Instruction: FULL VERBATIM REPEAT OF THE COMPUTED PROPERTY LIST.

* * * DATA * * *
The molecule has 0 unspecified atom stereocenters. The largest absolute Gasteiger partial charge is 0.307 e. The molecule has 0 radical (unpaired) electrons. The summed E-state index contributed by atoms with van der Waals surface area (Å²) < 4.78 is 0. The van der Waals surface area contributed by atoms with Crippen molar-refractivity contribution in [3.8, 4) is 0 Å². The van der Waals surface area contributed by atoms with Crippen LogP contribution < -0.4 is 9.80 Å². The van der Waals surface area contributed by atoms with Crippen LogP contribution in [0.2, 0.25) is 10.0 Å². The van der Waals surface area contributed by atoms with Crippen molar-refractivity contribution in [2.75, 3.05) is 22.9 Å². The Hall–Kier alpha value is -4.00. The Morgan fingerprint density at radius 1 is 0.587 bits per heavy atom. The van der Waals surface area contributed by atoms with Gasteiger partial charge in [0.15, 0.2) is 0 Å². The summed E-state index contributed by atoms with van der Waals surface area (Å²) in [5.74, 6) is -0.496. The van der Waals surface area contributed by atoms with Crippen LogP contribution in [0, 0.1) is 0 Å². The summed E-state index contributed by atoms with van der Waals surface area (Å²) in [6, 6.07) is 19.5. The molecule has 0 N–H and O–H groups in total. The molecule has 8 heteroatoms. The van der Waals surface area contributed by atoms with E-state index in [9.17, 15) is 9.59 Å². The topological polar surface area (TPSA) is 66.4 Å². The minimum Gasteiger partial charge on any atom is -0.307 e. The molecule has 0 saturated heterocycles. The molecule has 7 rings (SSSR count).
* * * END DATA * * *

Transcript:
The molecule has 0 unspecified atom stereocenters. The largest absolute Gasteiger partial charge is 0.307 e. The molecule has 0 radical (unpaired) electrons. The summed E-state index contributed by atoms with van der Waals surface area (Å²) < 4.78 is 0. The van der Waals surface area contributed by atoms with Crippen molar-refractivity contribution in [3.8, 4) is 0 Å². The van der Waals surface area contributed by atoms with Crippen LogP contribution < -0.4 is 9.80 Å². The van der Waals surface area contributed by atoms with Crippen LogP contribution in [0.2, 0.25) is 10.0 Å². The van der Waals surface area contributed by atoms with Crippen molar-refractivity contribution in [2.75, 3.05) is 22.9 Å². The Hall–Kier alpha value is -4.00. The Morgan fingerprint density at radius 1 is 0.587 bits per heavy atom. The van der Waals surface area contributed by atoms with Gasteiger partial charge in [0.15, 0.2) is 0 Å². The summed E-state index contributed by atoms with van der Waals surface area (Å²) in [5.74, 6) is -0.496. The van der Waals surface area contributed by atoms with Crippen LogP contribution in [0, 0.1) is 0 Å². The summed E-state index contributed by atoms with van der Waals surface area (Å²) in [6, 6.07) is 19.5. The molecule has 0 N–H and O–H groups in total. The molecule has 8 heteroatoms. The van der Waals surface area contributed by atoms with E-state index in [9.17, 15) is 9.59 Å². The topological polar surface area (TPSA) is 66.4 Å². The minimum Gasteiger partial charge on any atom is -0.307 e. The molecule has 0 saturated heterocycles. The molecule has 7 rings (SSSR count).